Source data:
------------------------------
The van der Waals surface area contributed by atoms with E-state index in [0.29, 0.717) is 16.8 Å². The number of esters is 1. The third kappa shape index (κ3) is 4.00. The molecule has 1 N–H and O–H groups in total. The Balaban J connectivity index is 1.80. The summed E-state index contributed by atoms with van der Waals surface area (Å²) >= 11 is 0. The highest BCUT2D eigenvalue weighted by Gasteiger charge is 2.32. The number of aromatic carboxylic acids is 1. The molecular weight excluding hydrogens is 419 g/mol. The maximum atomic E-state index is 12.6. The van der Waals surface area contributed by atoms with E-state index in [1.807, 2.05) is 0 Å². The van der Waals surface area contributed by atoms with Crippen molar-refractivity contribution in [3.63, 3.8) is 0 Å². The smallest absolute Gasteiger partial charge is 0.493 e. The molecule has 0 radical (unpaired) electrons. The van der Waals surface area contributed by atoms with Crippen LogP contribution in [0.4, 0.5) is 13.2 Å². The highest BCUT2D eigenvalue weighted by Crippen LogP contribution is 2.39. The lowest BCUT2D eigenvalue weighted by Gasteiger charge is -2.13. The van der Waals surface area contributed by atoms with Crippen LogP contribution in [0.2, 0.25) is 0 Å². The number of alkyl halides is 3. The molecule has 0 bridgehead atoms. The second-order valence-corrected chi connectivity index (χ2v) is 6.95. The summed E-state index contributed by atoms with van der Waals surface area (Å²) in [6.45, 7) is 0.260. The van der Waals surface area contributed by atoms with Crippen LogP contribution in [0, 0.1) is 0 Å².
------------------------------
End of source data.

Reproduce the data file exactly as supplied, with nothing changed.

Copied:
The van der Waals surface area contributed by atoms with E-state index in [0.29, 0.717) is 16.8 Å². The number of esters is 1. The third kappa shape index (κ3) is 4.00. The molecule has 1 N–H and O–H groups in total. The Balaban J connectivity index is 1.80. The summed E-state index contributed by atoms with van der Waals surface area (Å²) >= 11 is 0. The highest BCUT2D eigenvalue weighted by Gasteiger charge is 2.32. The number of aromatic carboxylic acids is 1. The molecular weight excluding hydrogens is 419 g/mol. The maximum atomic E-state index is 12.6. The van der Waals surface area contributed by atoms with E-state index in [1.807, 2.05) is 0 Å². The van der Waals surface area contributed by atoms with Crippen molar-refractivity contribution in [3.63, 3.8) is 0 Å². The smallest absolute Gasteiger partial charge is 0.493 e. The molecule has 0 radical (unpaired) electrons. The van der Waals surface area contributed by atoms with Crippen LogP contribution in [0.4, 0.5) is 13.2 Å². The highest BCUT2D eigenvalue weighted by Crippen LogP contribution is 2.39. The lowest BCUT2D eigenvalue weighted by Gasteiger charge is -2.13. The van der Waals surface area contributed by atoms with Crippen LogP contribution in [0.2, 0.25) is 0 Å². The number of alkyl halides is 3. The molecule has 0 bridgehead atoms. The second-order valence-corrected chi connectivity index (χ2v) is 6.95. The summed E-state index contributed by atoms with van der Waals surface area (Å²) in [6.45, 7) is 0.260. The van der Waals surface area contributed by atoms with Crippen LogP contribution in [0, 0.1) is 0 Å².